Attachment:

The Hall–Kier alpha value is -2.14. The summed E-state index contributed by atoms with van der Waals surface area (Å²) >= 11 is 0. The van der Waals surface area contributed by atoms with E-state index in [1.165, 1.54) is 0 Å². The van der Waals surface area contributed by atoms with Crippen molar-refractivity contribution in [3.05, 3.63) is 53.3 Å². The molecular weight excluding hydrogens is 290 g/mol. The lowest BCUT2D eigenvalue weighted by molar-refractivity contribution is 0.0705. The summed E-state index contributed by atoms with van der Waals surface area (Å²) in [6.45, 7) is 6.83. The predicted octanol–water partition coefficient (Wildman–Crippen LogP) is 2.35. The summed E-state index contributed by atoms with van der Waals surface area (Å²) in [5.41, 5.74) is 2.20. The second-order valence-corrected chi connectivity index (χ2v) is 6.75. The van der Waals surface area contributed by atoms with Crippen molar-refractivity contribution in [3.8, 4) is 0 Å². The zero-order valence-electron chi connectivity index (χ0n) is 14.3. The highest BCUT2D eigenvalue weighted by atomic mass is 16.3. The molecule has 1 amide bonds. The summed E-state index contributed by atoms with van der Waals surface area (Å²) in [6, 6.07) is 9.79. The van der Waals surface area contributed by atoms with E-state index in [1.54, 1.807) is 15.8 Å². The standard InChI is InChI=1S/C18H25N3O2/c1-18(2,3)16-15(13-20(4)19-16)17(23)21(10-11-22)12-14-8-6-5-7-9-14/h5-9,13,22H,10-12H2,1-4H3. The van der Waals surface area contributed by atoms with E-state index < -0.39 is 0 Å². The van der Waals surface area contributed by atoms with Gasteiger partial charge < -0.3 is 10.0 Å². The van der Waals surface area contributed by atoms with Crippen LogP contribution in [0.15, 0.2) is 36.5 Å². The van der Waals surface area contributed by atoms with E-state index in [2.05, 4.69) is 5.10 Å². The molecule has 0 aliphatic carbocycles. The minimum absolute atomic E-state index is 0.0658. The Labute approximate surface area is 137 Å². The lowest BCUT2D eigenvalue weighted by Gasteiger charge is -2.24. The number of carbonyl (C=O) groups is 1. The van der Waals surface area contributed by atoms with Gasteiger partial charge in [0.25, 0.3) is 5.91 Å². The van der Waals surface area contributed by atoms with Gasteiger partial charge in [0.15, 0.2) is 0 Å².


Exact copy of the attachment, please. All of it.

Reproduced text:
The Hall–Kier alpha value is -2.14. The summed E-state index contributed by atoms with van der Waals surface area (Å²) >= 11 is 0. The van der Waals surface area contributed by atoms with E-state index in [1.165, 1.54) is 0 Å². The van der Waals surface area contributed by atoms with Crippen molar-refractivity contribution in [3.05, 3.63) is 53.3 Å². The molecular weight excluding hydrogens is 290 g/mol. The lowest BCUT2D eigenvalue weighted by molar-refractivity contribution is 0.0705. The summed E-state index contributed by atoms with van der Waals surface area (Å²) in [6.45, 7) is 6.83. The predicted octanol–water partition coefficient (Wildman–Crippen LogP) is 2.35. The summed E-state index contributed by atoms with van der Waals surface area (Å²) in [5.41, 5.74) is 2.20. The second-order valence-corrected chi connectivity index (χ2v) is 6.75. The van der Waals surface area contributed by atoms with Crippen molar-refractivity contribution in [3.8, 4) is 0 Å². The zero-order valence-electron chi connectivity index (χ0n) is 14.3. The highest BCUT2D eigenvalue weighted by atomic mass is 16.3. The molecule has 1 amide bonds. The summed E-state index contributed by atoms with van der Waals surface area (Å²) in [6, 6.07) is 9.79. The van der Waals surface area contributed by atoms with E-state index in [1.54, 1.807) is 15.8 Å². The standard InChI is InChI=1S/C18H25N3O2/c1-18(2,3)16-15(13-20(4)19-16)17(23)21(10-11-22)12-14-8-6-5-7-9-14/h5-9,13,22H,10-12H2,1-4H3. The van der Waals surface area contributed by atoms with E-state index < -0.39 is 0 Å². The van der Waals surface area contributed by atoms with Gasteiger partial charge < -0.3 is 10.0 Å². The van der Waals surface area contributed by atoms with Crippen LogP contribution in [0.15, 0.2) is 36.5 Å². The van der Waals surface area contributed by atoms with E-state index in [2.05, 4.69) is 5.10 Å². The molecule has 0 aliphatic carbocycles. The minimum absolute atomic E-state index is 0.0658. The Labute approximate surface area is 137 Å². The lowest BCUT2D eigenvalue weighted by Gasteiger charge is -2.24. The number of carbonyl (C=O) groups is 1. The van der Waals surface area contributed by atoms with Gasteiger partial charge in [0.25, 0.3) is 5.91 Å². The van der Waals surface area contributed by atoms with Gasteiger partial charge in [0.15, 0.2) is 0 Å².